Flat Iron steak restaurant group finally lands in Manchester

Picture of Flat Iron banquet of steak and side dishes.

“I am humbled by coming to Manchester because I’ve really learned what an amazing food scene there is here and, I have met some other fantastic operators in the city as well. I just want to say, I’m a bit nervous. I really want to make sure we get this absolutely right…I think we will.” Flat Iron head of beef Fred Smith on the new Manchester launch.

LONDON-born Flat Iron restaurant group is set to launch its first restaurant in Manchester’s Deansgate this week. (Wednesday 3 July).

Located in the heart of the city centre, the two-floor restaurant is housed in a Grade II Listed building at 200 Deansgate, previously occupied by Blacks outdoor suppliers.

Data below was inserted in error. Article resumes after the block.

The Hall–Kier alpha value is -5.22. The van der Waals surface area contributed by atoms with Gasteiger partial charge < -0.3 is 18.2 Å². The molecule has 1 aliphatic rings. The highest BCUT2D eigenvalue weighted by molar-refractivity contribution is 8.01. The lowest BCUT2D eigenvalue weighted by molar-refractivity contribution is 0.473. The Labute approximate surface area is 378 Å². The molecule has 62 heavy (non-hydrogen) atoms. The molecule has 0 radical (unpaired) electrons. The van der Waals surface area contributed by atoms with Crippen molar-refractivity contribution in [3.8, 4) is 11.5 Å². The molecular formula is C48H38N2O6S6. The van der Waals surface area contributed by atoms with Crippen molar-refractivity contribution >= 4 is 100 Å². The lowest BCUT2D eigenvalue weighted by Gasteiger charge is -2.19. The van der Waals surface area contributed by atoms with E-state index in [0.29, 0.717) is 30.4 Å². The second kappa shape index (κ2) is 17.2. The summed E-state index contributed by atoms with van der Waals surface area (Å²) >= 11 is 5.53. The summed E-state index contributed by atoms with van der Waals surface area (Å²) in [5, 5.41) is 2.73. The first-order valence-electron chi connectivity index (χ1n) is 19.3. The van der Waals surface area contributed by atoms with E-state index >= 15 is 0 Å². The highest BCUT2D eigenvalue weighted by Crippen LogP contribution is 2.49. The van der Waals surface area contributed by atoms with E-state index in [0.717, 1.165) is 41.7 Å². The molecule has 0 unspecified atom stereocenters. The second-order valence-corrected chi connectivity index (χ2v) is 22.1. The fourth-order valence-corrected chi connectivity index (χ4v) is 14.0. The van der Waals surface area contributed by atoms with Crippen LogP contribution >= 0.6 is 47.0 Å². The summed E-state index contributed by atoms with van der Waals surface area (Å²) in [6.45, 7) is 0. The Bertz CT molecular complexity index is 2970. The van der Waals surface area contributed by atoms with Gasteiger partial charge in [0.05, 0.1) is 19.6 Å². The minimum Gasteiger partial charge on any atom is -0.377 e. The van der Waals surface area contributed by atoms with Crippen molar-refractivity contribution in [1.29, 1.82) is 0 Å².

The building was designed by Charles Heathcote. It first opened to the public in 1908 as the office of the Royal London Friendly Society.

Picture of the outside of Flat Iron, Deans Gate, Manchester, with coming soon sign
Picture: Flat Iron Manchester.

“It’s been a long time coming,” said Flat Iron’s head of beef Fred Smith. “But it’s been worth it. We have battled Covid, issues around the grade II listed building, leaking pipes etc. The building is beautiful, and we can’t wait to open the doors.”

The 150-cover restaurant is spread over two floors. It’s a delightful space with wooden floors, huge windows and orange leather banquettes that compliment the original ceramic tiles and huge iron pillars.

Picture of Flat Iron Manchester interior

The ground floor restaurant is its beating heart, housing a marble-topped bar with a stained-glass window. The basement dining room is perfect for a cosy and moody dining experience.